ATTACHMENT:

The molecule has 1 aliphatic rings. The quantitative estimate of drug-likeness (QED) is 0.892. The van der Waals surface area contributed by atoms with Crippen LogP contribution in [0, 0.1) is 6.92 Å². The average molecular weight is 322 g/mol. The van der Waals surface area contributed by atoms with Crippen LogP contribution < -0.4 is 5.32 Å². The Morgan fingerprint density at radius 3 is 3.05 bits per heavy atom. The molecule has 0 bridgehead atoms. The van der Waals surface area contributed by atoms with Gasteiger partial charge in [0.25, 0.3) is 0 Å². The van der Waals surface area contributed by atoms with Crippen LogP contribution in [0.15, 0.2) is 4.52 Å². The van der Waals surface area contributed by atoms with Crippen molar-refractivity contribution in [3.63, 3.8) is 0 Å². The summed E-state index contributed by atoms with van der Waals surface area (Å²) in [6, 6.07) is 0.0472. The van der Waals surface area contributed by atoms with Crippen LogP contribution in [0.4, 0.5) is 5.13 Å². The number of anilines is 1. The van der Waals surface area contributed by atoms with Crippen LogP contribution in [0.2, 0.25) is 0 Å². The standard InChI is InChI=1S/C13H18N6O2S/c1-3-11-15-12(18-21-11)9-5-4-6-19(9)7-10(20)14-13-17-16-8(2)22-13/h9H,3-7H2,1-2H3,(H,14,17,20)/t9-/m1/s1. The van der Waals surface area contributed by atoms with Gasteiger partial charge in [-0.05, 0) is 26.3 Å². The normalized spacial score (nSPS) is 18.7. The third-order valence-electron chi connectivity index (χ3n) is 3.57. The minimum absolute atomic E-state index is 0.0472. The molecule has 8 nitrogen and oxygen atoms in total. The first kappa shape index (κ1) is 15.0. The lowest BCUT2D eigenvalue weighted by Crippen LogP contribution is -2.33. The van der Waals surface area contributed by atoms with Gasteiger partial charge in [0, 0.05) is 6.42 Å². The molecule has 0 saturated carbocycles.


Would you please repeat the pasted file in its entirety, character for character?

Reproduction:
The molecule has 1 aliphatic rings. The quantitative estimate of drug-likeness (QED) is 0.892. The van der Waals surface area contributed by atoms with Crippen LogP contribution in [0, 0.1) is 6.92 Å². The average molecular weight is 322 g/mol. The van der Waals surface area contributed by atoms with Crippen LogP contribution < -0.4 is 5.32 Å². The Morgan fingerprint density at radius 3 is 3.05 bits per heavy atom. The molecule has 0 bridgehead atoms. The van der Waals surface area contributed by atoms with Gasteiger partial charge in [0.25, 0.3) is 0 Å². The van der Waals surface area contributed by atoms with Crippen LogP contribution in [0.15, 0.2) is 4.52 Å². The van der Waals surface area contributed by atoms with Crippen molar-refractivity contribution in [3.63, 3.8) is 0 Å². The summed E-state index contributed by atoms with van der Waals surface area (Å²) in [6, 6.07) is 0.0472. The van der Waals surface area contributed by atoms with Crippen LogP contribution in [0.4, 0.5) is 5.13 Å². The number of anilines is 1. The van der Waals surface area contributed by atoms with Crippen LogP contribution in [0.2, 0.25) is 0 Å². The standard InChI is InChI=1S/C13H18N6O2S/c1-3-11-15-12(18-21-11)9-5-4-6-19(9)7-10(20)14-13-17-16-8(2)22-13/h9H,3-7H2,1-2H3,(H,14,17,20)/t9-/m1/s1. The van der Waals surface area contributed by atoms with Gasteiger partial charge in [-0.05, 0) is 26.3 Å². The normalized spacial score (nSPS) is 18.7. The third-order valence-electron chi connectivity index (χ3n) is 3.57. The minimum absolute atomic E-state index is 0.0472. The molecule has 8 nitrogen and oxygen atoms in total. The first kappa shape index (κ1) is 15.0. The lowest BCUT2D eigenvalue weighted by Crippen LogP contribution is -2.33. The van der Waals surface area contributed by atoms with Gasteiger partial charge in [0, 0.05) is 6.42 Å². The molecule has 0 saturated carbocycles.